Birmingham family receives oxygen bill for disabled toddler
The parents of a disabled toddler from Birmingham have been asked to pay £660 by an airline for the oxygen the child will need during the journey.
Three-year-old Jolina Barton, from Kingstanding, suffers from Ohtahara Syndrome, a rare form of epilepsy.
According to the family, they had expected to be charged £330, but Dutch airline KLM doubled this amount a week before they were due to leave.
KLM said that strict safety procedures meant "certain costs apply".
The family is due to fly to the Caribbean island of Curacao on Friday.
They have raised almost £20,000 to take Jolina to swim with dolphins there.
Shane Barton said his daughter sometimes had as many as a dozen seizures a day and the oxygen was vital during the 11-hour flight.
He said the family had been able to use their own cylinders on flights with several other airlines and had been expecting a £330 bill as KLM said their policy was to charge customers for extra services.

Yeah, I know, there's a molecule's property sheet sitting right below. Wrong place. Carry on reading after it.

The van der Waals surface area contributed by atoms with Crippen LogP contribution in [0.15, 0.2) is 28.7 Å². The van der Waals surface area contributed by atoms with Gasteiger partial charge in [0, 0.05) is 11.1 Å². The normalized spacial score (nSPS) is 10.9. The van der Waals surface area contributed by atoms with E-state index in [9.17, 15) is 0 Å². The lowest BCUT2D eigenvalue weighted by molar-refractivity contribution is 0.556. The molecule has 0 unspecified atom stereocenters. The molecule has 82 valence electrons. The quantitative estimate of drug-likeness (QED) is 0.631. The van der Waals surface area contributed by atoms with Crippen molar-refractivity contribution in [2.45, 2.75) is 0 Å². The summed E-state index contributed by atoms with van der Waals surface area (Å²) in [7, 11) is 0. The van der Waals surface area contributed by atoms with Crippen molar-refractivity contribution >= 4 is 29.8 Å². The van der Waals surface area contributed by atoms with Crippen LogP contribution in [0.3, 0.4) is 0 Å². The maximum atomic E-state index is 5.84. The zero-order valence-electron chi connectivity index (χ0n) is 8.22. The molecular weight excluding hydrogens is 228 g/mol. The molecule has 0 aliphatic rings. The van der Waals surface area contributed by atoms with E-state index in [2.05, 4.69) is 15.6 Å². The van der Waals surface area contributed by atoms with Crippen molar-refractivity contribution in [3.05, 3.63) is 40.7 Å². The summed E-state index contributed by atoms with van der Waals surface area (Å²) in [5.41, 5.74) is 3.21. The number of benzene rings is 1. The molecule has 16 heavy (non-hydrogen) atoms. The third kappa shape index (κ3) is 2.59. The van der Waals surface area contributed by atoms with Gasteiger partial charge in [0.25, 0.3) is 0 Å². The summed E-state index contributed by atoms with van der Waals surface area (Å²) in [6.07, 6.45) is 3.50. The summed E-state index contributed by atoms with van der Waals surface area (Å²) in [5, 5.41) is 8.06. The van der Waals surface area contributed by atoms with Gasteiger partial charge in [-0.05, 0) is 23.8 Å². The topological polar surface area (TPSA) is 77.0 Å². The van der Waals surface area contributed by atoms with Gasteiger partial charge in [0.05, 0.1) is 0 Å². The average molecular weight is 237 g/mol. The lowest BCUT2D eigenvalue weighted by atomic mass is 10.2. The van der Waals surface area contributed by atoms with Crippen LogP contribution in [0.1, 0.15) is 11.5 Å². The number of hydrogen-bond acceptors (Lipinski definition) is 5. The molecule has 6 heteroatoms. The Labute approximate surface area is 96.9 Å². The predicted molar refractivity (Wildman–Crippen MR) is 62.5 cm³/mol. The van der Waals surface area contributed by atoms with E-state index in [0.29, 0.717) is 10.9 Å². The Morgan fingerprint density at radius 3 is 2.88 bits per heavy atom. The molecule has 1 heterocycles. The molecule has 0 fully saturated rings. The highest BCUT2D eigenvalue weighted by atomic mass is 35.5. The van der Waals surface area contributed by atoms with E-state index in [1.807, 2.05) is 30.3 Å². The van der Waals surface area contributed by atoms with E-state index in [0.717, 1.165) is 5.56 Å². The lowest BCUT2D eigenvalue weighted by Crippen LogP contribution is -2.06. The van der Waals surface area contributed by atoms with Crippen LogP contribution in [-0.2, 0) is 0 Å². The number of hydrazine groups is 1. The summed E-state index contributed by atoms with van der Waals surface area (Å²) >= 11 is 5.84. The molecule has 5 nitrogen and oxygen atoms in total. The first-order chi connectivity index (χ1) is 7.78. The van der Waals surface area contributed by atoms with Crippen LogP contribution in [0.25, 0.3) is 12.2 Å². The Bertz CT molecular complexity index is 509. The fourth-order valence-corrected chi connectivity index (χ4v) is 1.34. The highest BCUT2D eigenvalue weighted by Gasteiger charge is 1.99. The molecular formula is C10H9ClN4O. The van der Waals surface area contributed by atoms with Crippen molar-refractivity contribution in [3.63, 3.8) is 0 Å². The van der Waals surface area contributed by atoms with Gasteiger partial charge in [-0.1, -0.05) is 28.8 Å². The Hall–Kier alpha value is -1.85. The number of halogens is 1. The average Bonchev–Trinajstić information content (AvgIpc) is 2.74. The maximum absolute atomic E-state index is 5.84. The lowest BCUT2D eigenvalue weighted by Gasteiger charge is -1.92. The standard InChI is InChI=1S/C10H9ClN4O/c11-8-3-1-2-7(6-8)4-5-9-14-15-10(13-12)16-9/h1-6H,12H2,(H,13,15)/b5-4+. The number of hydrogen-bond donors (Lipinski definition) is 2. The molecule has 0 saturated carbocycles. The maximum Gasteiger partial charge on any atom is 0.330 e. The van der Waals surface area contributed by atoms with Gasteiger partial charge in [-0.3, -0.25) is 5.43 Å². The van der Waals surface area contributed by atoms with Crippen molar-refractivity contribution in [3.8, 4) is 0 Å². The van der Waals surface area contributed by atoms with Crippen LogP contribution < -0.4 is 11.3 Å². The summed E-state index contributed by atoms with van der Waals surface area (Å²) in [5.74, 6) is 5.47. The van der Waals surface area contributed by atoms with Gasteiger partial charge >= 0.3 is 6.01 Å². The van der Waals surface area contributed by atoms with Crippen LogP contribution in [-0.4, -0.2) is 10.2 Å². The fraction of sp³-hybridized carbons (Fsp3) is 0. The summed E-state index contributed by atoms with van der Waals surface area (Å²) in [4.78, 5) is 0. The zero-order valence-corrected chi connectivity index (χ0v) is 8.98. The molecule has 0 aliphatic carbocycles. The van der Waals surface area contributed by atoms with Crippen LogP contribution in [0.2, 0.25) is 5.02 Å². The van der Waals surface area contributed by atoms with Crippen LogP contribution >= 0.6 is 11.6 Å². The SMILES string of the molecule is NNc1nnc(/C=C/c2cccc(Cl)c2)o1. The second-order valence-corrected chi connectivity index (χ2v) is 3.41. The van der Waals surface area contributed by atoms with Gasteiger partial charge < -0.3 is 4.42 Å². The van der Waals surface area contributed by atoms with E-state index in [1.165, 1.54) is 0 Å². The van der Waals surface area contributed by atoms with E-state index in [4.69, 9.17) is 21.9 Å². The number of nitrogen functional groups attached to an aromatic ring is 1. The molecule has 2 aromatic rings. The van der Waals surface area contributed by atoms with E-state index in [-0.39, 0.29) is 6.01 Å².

A week before Friday's flight, he said the cost had been doubled as KLM considered the journey from Birmingham to Curacao, via Amsterdam, as two flights in each direction.
"It's not the fact that we can't afford it, it's just the principle of paying 800 euros for something that's potentially going to keep my daughter alive," he added.
He said the family had taken 12 to 18 months to raise the funds for the trip, with the flights alone costing £3,500.
A spokesperson from the airline said: "We will do all we can to see to her special needs during her flight and we will call for special attention to carry a personalised oxygen cylinder on board.
"KLM always puts the safety of its passengers and crew first therefore we have strict procedures to ensure the safety for all passengers and crew at all times - that also holds in this situation, and so certain costs apply."